Thanks to the good folks at VIA Technologies, we recently received an APC Android PC for evaluation. The device comes with a VIA 800MHz processor, 512MB of RAM, 2GB NAND flash RAM, VGA, HDMI, 4 x USB, audio in/out, 10/100 ethernet and a microSD card slot. All at a $49 list price and in a 170 x 85mm form factor (about 3.3 x 6.6 inches). It’s also capable of 720p resolution video.
We are currently evaluating its potential application as an Online Public Access Catalog (OPAC), said system needing only to provide a web browser running in fullscreen kiosk mode–nothing more. In order to provide a more robust set of features for the browser, we decided to install Mike Thompson’s bootable Raspbian Apricot image of Linux on a microSD card, which the device supports. While the operating system image is meant to fit on a 2GB SD card, we’re using an 8GB SD card, so I resized the partition after the image was installed in order to utilize the entire capacity of the card.
That version of Raspbian (Raspberry + Debian) comes with the Midori web browser which I and others found to crash all too easily, at least under this particular Raspbian OS. In particular, it would crash every time I accessed either our website or our catalog (obviously a deal-breaker right there). My first choice for a browser would have been Opera, as it has an extensive set of features geared for kiosk presentation. Unfortunately, I was unable to find a version of it that would run on Raspbian; however, I have since located a version of Chromium (the Linux version of the Google Chrome browser) that was compiled for the Raspbian OS and I was able to install it without any issues.
Chromium appears to be relatively stable, having crashed only when trying to access pages with a huge amount of content, primarily those “bottomless” pages that continually retrieve and display more content as you scroll to the bottom (as with the Google Chrome app store or some Facebook pages). There’s one display refresh anomaly in that the mouse pointer disappears at certain times, particularly when a page finishes rendering; however, it reappears when one moves the mouse—and it’s not limited to use of the browser, as it also occurs on the Mate X-windows desktop that’s bundled with this version of Raspbian.
The only Chromium extension that was installed is IdleReset 1.1.1, which resets the user session, clearing all cookies and returning to the homepage. Its idle reset timer is set to 90 seconds (as it is with our current OPACs using Opera’s built in idle reset feature).
Command line switches provide the other necessary features. For our purposes, Chromium is launched with the the following command:
/opt/google/chrome/chrome –-disable-ipv6 –-kiosk --proxy-pac-url=[address for proxy autoconfiguration script] [homepage]
The above launches Chromium without IPv6 support (so as to maximize performance in non-IPv6 networks), it enables fullscreen kiosk mode, it applies our proxy autoconfiguration script and it launches our homepage.
As for locking things down, autologin was enabled and the Mate X-Windows launch panel was stripped of as many menu selections as possible. In addition, once I had the Chromium settings configured appropriately, I copied the configuration files to a separate directory (basically, a repository of restorable safe settings). Finally, I wrote two scripts that are almost identical to each other. Both scripts basically do four things: 1) checks to see if the other script is running, and if so, kills it; 2) overwrites the Chromium configuration files with the “safe settings” config files; 3) launches Chromium with the appropriate command line switches; and 4) checks to see if Chromium is running, and if not, launches the other script. The first script, opac.sh, reads thusly (assuming that Chromium is run by user opac and that the backup directory is chromiumback in the user’s home directory):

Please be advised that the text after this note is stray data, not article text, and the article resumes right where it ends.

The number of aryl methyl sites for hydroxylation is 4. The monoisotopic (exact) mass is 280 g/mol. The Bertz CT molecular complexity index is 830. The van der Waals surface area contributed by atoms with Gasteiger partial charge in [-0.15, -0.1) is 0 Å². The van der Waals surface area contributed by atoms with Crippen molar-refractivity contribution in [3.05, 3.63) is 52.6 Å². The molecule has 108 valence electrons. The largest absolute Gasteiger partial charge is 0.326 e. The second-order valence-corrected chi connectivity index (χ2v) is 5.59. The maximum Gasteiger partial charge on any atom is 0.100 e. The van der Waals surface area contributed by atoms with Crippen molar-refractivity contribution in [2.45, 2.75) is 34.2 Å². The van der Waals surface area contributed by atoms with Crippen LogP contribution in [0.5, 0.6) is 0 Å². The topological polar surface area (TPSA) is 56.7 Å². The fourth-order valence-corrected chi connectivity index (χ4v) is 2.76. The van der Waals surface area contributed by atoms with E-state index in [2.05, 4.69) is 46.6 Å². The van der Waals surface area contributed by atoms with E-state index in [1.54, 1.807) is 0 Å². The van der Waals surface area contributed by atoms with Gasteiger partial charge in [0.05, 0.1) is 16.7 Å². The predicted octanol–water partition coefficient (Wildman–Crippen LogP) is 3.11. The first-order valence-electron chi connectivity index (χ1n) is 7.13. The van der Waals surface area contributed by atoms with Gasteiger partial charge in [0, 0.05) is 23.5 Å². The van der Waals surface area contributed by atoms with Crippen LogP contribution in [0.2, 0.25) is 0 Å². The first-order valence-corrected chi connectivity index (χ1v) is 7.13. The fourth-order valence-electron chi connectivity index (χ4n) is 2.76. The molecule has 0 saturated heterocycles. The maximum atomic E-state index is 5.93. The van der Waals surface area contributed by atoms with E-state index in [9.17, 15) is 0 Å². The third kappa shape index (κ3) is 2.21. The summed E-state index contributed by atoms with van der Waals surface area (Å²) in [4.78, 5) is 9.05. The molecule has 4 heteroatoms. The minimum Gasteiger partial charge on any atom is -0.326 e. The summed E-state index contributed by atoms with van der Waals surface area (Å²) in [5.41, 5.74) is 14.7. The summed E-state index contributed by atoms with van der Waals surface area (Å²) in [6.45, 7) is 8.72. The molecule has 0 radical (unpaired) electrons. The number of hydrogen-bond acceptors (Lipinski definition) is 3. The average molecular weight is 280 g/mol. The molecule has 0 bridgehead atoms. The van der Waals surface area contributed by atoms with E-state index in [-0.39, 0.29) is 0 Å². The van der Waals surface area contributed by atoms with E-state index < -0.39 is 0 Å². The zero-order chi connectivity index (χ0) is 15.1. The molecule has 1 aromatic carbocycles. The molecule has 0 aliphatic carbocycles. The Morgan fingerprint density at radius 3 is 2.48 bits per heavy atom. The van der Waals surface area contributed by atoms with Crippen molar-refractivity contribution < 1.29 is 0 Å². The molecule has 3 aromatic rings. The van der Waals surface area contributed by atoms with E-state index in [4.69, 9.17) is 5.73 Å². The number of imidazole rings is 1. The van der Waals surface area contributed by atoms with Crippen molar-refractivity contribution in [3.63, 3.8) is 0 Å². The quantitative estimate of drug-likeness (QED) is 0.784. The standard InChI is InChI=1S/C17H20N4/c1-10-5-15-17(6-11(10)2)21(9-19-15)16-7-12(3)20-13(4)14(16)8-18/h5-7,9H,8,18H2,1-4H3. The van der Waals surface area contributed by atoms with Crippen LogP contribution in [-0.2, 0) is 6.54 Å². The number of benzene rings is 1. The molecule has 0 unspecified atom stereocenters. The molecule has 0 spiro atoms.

# Before we do anything else, kill opac2.sh if it's running
pkill -15 opac2.sh
# Revert settings to known safe ones
cp -pRf /home/opac/chromiumback/* /home/opac/.config/chromium/
# Launch Chromium; disable IPv6, use kiosk mode, specify proxy script and open homepage
/opt/google/chrome/chrome –-disable-ipv6 –-kiosk --proxy-pac-url=[address for proxy autoconfiguration script] [homepage] # Check to see if user closed Chromium; if so, launch via the second script
ps -ef | grep -v grep | grep chrome
if [ $? -eq 1 ] then
The second script, opac2.sh, is identical to the script above, except that all references to opac2.sh as they appear above would be replaced with opac.sh. The use of the two scripts in this manner effectively provides a watchdog that ensures the browser is running in kiosk mode at all times.
I’m confident at this point that the APC would satisfy our needs for a very low cost, low power and small footprint OPAC system, especially if the Raspbian OS and compatible app development continues at the current pace. I’ve no doubt too that some performance tuning can be done to eke out better performance, which at this point is actually quite acceptable. The system board is now mounted in Mike Thompson’s clear acrylic snap-together case and it’s now prominently deployed as “Our New, Low Cost Experimental Online Catalog PC.” We’ll be sure to report on how well it performs in addition to what our patrons have to say about it.